Film Review: Skate Kitchen


A young skateboarder discovers her tribe and falls into the intricacies of young adult friendship in Skate Kitchen, the first narrative film from filmmaker Crystal Moselle, known for her documentary work The Wolfpack.

Moselle’s film captures a unique insight into an unexplored subculture, focusing on a group of passionate skater girls in New York City. Protagonist Camille admires the Manhattan-based girls from afar, following their progress on their Instagram page before trekking over from Long Island to tentatively join in. She is eighteen and longing for a life away from her mother’s protective habits.

For all of her new friends, skating is life – but it is also part of a wider teenage hedonism that they introduce Camille to. She smokes weed for the first time, goes out to parties, even learns how to use a tampon. Camille is invited into a family, falling headfirst into this world miles away from the pressures of home. She soon realises, however, that the codes of friendship are trickier than she may have expected as boys and jealousies seep into the group dynamic.

The director is adept at capturing those small glimpses of beauty in everyday things – flashes of sunlight glinting off train tracks, the glow of a friendly smile, the spinning wheel of a skateboard. Legs and ankles speed past the camera which is barely able to keep up with these moving bodies. Summer in the city is captured at golden hour, or in the soft dusk of evening, as friends roll away the hours.

This sense of the corporeal is sustained throughout – bodies sweating, hugging, zipping through the air – as Camille begins to discover a new group of friends and quickly learns all the new ways they interact with their own bodies. Skate Kitchen opens with Camille attaining a shocking injury in an accident while skating and, while the scene is approached with subtlety, the brutality of the moment lingers and immediately the film is attuned to her body and what she is willing to put herself through.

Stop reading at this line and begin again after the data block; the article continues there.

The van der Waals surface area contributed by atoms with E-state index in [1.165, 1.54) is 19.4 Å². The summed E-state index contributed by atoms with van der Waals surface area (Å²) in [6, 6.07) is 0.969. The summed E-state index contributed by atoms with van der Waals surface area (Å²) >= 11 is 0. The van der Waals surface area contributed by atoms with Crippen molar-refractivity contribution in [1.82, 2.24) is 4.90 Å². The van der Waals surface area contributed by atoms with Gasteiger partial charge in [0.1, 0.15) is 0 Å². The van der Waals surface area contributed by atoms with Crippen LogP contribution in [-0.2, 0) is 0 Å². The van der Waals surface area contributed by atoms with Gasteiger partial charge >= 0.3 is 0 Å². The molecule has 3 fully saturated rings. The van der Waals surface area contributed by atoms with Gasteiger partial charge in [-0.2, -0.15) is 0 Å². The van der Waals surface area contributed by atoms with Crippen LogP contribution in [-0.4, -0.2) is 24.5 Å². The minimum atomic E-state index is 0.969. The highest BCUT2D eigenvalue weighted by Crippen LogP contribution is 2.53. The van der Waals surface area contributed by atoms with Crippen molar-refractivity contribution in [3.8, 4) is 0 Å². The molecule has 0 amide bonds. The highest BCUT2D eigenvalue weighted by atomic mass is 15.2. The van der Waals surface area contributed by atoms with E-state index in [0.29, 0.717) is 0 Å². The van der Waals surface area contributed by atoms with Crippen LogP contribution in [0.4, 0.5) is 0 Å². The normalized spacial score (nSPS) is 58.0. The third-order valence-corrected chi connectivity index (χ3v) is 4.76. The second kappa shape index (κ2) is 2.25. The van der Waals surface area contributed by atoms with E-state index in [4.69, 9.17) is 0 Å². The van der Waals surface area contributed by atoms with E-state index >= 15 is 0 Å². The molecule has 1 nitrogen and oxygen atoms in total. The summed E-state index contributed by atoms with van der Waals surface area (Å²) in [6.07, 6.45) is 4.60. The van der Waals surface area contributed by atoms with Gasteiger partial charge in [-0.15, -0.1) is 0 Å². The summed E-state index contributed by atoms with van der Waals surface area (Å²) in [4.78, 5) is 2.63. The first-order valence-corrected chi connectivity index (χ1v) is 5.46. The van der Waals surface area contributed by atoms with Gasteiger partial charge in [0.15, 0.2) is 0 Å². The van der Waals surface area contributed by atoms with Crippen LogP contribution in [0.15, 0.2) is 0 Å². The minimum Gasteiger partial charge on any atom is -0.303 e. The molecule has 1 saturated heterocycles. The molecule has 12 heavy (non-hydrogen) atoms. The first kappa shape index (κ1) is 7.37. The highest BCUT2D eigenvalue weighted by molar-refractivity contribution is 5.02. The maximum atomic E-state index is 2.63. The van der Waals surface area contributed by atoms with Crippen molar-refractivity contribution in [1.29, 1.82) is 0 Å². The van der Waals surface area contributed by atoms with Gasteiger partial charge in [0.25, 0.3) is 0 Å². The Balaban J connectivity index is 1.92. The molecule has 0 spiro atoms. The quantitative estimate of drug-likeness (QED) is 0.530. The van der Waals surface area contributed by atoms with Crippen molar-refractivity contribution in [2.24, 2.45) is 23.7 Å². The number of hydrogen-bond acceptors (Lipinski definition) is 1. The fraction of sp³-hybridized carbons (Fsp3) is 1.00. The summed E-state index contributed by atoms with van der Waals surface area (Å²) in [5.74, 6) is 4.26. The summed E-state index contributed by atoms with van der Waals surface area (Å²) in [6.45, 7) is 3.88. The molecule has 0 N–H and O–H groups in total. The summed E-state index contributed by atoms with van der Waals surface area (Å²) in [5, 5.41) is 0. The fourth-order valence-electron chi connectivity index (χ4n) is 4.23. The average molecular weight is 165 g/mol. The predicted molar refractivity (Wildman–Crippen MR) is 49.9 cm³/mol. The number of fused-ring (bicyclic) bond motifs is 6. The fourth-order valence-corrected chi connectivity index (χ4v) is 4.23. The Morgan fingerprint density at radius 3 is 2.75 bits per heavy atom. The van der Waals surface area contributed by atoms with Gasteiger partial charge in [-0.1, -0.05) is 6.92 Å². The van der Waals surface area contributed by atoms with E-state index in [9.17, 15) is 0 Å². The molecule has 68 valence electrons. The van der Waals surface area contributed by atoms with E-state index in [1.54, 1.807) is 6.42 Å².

Skate Kitchen revolves around, and takes its name from, an actual skating pack of girls, with an Instagram following of over 60,000. The real life bond between the cast is what makes the film so undeniably special. Their closeness to one another and frankness with their conversations – about boys, periods, vaginas – escapes any unfortunate contrivances of a more manufactured written dialogue. Even in a narrative version of these girls’ world, their honesty and trust in one another is powerful and joyous to watch. It is also a celebration of a truly diverse group, with women of colour placed front and centre and their talent on full display.

The attraction of such a community is clear and the film highlights this with a graceful touch. Skate Kitchen is an engaging film, deeply connected to an intriguing group with a bond that translates so well on-screen. Their humour, companionship and support for one another is never in doubt, and their vibrant spirit, so effortlessly cool, is championed and revered.

Caitlin Quinlan